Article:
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Business Roundtable Portugal launches a comparison platform to stimulate competitiveness

Business Roundtable Portugal launches a comparison platform to stimulate competitiveness

“Comparar para Crescer” makes comparisons between Portugal and a group of eight comparable countries on 30 indicators over the past 23 years, with the aim of providing high-quality information for designing policies that place national GDP per capita again among the 15 highest levels in the world. European Union.

Business Roundtable Portugal (BRP) on Tuesday launched a comparative statistical tool to help diagnose the loss of competitiveness of the Portuguese economy and reverse this trend, at a time when the country is debating proposals in the run-up to Portugal's legislative elections. March 10.

The “Comparar para Crescer” platform was launched in partnership with KPMG and InformaDB, using public data from INE, Eurostat and Pordata to compare across 30 key indicators with a group of countries similar to Portugal. Starting the statistical series in 2000, the comparison group was created based on economies whose GDP per capita at the beginning of the century was similar to the national counterpart.

After 23 years, the BRP has set as one of its goals to return Portugal to the group of 15 countries with the highest per capita GDP in the European bloc, after it had been surpassed by several cohesion countries.

“To make appropriate decisions, it is necessary to have information. This tool tries to respond to this need by using partners that are very credible and based on verifiable public data, allowing decisions to be made based on specific information,” Vasco de Mello, president of the association, explained to JE. .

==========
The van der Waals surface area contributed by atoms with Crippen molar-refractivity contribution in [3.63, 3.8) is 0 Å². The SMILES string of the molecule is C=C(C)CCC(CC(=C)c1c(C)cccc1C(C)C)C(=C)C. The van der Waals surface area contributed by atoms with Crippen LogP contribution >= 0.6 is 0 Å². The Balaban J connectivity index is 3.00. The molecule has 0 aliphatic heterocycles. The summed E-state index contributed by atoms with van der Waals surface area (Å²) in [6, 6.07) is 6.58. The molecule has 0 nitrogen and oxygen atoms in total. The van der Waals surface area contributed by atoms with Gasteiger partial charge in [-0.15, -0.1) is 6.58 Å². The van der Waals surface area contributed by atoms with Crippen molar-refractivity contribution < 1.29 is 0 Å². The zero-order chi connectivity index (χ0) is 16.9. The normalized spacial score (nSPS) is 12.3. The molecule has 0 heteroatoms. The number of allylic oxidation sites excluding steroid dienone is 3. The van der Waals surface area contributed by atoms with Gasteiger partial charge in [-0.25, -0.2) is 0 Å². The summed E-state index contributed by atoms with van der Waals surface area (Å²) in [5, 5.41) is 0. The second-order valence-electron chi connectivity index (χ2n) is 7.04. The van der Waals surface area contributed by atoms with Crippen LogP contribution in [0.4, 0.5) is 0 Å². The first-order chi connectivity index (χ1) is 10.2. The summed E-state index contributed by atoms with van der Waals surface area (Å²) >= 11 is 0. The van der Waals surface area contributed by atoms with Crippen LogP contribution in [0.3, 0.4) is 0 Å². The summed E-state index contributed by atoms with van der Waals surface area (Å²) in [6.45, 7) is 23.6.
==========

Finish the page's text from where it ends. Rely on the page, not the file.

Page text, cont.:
During the programme, the group's president, José de Mello, said the country needed to “have the capacity to increase our ambition”, urging that this “become a national goal”.

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Previously, Nuno Amado, President of Millennium BCP and BRP Board Member, said that “if there is no policy evolution towards pragmatism, investing in civil society, businesses, and accelerating the speed of implementation, we will not grow faster.” As quickly as necessary.”

More than “money spent,” it is important to understand the “financial effort” that agents have to put in so that they can rely on the goods and services necessary for their prosperity, continued Nuno Amado, justifying the importance of “comparison for growth.” '.

The platform brings together 30 indicators divided into four areas – Global Performance, Individuals, Corporates and Country – BRP's main business axes, drawing a comparison with the rest of the European economies, focusing on eight countries: Spain, Italy, Greece, Poland, Czech Republic, Slovenia, Estonia and Hungary. Economies such as Malta and Cyprus were excluded because of their size, while Croatia entered the EU too soon to make a relevant comparison, explained Pedro Gingera do Nascimento, Secretary General of the BRP.

Since it is still a “zero version”, it is expected to contain more sector analyzes and analysis “snapshots”, association officials noted.